- CALIFORNIA EMPLOYEES WHO MAKE LESS THAN $54,080 ANNUALLY ARE POTENTIALLY NONEXEMPT AND ELIGIBLE FOR OVERTIME.
California’s State minimum wage increased to $13 per hour (26 or more employees) and $12 per hour (25 or less employees). Exempt executive, administrative, and professional employees must earn a salary of no less than two times the state minimum wage for full-time employment. Effective January 1, 2020, the minimum salary threshold for these exemptions is as follows:
- $54,080 per year (or $1,040 per week) for employers of 26 or more employees
- $49,920 per year (or $960 per week) for employers of 25 or fewer employees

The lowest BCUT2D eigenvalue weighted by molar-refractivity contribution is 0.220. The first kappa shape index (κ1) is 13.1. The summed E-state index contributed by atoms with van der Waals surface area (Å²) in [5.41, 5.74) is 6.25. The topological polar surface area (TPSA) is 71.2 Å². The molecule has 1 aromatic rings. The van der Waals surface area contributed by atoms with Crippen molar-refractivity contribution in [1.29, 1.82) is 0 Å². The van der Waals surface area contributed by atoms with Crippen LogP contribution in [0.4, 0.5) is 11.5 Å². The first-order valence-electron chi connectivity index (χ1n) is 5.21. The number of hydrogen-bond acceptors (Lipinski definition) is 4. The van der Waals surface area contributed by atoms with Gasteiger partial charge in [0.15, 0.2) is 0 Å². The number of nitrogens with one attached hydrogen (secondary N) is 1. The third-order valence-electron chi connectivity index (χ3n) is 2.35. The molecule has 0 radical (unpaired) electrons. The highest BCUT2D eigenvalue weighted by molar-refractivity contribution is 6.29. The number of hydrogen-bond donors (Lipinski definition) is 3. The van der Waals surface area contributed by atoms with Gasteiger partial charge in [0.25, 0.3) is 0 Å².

California’s increased minimum wage will also impact commissioned inside salespeople. Under California law, commissioned inside salespeople are exempted from the state’s overtime laws if the employee earns more than 1.5 times the state minimum wage and more than half of the employee’s compensation represents commission earnings. In order to maintain their exempt status, commissioned inside salespeople will need to earn more than $19.50 per hour (26 or more employees) or $18.00 per hour (1-25 employees), whichever rate is applicable.
Best Practices Tip: Use experienced counsel to audit salaries, proper classification of exemption/non-exemption statuses, and ensure compliance with annual minimum wage increases.
- EMPLOYEES HAVE ADDITIONAL TIME TO FILE FEHA CLAIMS. (AB 9)
Previously, the statute of limitations for filing employment discrimination claims was one year. AB 9 extends the time period to file complaints to three years. Filing a complaint simply means filing an intake form with the Department of Fair Employment and Housing.